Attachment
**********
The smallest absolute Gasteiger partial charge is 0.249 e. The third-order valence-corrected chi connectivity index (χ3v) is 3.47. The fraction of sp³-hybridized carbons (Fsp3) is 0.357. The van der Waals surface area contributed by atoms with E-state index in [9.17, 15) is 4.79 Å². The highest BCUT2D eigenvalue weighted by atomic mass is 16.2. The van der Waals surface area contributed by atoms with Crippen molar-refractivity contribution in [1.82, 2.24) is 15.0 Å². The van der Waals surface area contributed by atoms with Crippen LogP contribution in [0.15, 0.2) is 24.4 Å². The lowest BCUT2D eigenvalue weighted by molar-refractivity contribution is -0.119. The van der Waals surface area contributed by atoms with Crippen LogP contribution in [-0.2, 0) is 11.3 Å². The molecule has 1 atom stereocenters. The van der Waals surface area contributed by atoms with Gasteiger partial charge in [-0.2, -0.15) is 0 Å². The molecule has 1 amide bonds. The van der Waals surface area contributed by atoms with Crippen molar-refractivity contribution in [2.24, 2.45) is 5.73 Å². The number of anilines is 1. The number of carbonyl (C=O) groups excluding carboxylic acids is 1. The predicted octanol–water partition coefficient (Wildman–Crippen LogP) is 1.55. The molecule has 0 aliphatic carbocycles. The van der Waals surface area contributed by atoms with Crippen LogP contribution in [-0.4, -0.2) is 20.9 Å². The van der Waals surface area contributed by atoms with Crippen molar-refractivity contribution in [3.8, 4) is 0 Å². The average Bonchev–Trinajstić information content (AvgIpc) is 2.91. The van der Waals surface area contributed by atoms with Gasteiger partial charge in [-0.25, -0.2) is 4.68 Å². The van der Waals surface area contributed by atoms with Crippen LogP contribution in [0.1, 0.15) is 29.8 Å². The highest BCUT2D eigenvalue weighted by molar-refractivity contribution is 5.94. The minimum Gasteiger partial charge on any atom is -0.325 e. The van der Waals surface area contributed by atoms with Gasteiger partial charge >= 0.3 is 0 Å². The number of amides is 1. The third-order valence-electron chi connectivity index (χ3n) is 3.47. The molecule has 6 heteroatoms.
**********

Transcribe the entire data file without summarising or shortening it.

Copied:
The smallest absolute Gasteiger partial charge is 0.249 e. The third-order valence-corrected chi connectivity index (χ3v) is 3.47. The fraction of sp³-hybridized carbons (Fsp3) is 0.357. The van der Waals surface area contributed by atoms with E-state index in [9.17, 15) is 4.79 Å². The highest BCUT2D eigenvalue weighted by atomic mass is 16.2. The van der Waals surface area contributed by atoms with Crippen molar-refractivity contribution in [1.82, 2.24) is 15.0 Å². The van der Waals surface area contributed by atoms with Crippen LogP contribution in [0.15, 0.2) is 24.4 Å². The lowest BCUT2D eigenvalue weighted by molar-refractivity contribution is -0.119. The van der Waals surface area contributed by atoms with Crippen LogP contribution in [-0.2, 0) is 11.3 Å². The molecule has 1 atom stereocenters. The van der Waals surface area contributed by atoms with Gasteiger partial charge in [-0.2, -0.15) is 0 Å². The molecule has 1 amide bonds. The van der Waals surface area contributed by atoms with Crippen molar-refractivity contribution in [2.24, 2.45) is 5.73 Å². The number of anilines is 1. The number of carbonyl (C=O) groups excluding carboxylic acids is 1. The predicted octanol–water partition coefficient (Wildman–Crippen LogP) is 1.55. The molecule has 0 aliphatic carbocycles. The van der Waals surface area contributed by atoms with Crippen LogP contribution in [-0.4, -0.2) is 20.9 Å². The van der Waals surface area contributed by atoms with Crippen molar-refractivity contribution in [3.8, 4) is 0 Å². The average Bonchev–Trinajstić information content (AvgIpc) is 2.91. The van der Waals surface area contributed by atoms with Gasteiger partial charge in [-0.25, -0.2) is 4.68 Å². The van der Waals surface area contributed by atoms with Crippen LogP contribution in [0.1, 0.15) is 29.8 Å². The highest BCUT2D eigenvalue weighted by molar-refractivity contribution is 5.94. The minimum Gasteiger partial charge on any atom is -0.325 e. The van der Waals surface area contributed by atoms with Gasteiger partial charge >= 0.3 is 0 Å². The number of amides is 1. The third-order valence-electron chi connectivity index (χ3n) is 3.47. The molecule has 6 heteroatoms.